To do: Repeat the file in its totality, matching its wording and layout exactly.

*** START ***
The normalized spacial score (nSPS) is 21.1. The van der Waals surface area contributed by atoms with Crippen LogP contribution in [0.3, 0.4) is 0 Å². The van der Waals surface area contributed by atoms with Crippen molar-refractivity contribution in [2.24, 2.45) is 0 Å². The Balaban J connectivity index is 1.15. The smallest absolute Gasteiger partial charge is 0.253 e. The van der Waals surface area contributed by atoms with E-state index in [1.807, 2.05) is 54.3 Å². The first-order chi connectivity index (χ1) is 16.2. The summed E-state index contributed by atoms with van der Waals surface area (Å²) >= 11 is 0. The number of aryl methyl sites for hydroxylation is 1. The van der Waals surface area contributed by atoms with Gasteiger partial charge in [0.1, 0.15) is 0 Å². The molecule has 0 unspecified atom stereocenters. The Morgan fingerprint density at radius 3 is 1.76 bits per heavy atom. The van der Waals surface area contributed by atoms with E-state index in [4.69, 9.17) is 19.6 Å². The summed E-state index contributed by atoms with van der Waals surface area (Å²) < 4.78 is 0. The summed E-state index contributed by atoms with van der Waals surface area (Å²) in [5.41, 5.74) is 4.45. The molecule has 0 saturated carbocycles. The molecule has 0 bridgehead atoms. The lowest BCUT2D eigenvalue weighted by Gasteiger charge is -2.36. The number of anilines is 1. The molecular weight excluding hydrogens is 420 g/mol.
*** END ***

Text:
The normalized spacial score (nSPS) is 21.1. The van der Waals surface area contributed by atoms with Crippen LogP contribution in [0.3, 0.4) is 0 Å². The van der Waals surface area contributed by atoms with Crippen molar-refractivity contribution in [2.24, 2.45) is 0 Å². The Balaban J connectivity index is 1.15. The smallest absolute Gasteiger partial charge is 0.253 e. The van der Waals surface area contributed by atoms with E-state index in [1.807, 2.05) is 54.3 Å². The first-order chi connectivity index (χ1) is 16.2. The summed E-state index contributed by atoms with van der Waals surface area (Å²) >= 11 is 0. The number of aryl methyl sites for hydroxylation is 1. The van der Waals surface area contributed by atoms with Gasteiger partial charge in [0.1, 0.15) is 0 Å². The molecule has 0 unspecified atom stereocenters. The Morgan fingerprint density at radius 3 is 1.76 bits per heavy atom. The van der Waals surface area contributed by atoms with E-state index in [4.69, 9.17) is 19.6 Å². The summed E-state index contributed by atoms with van der Waals surface area (Å²) < 4.78 is 0. The summed E-state index contributed by atoms with van der Waals surface area (Å²) in [5.41, 5.74) is 4.45. The molecule has 0 saturated carbocycles. The molecule has 0 bridgehead atoms. The lowest BCUT2D eigenvalue weighted by Gasteiger charge is -2.36. The number of anilines is 1. The molecular weight excluding hydrogens is 420 g/mol.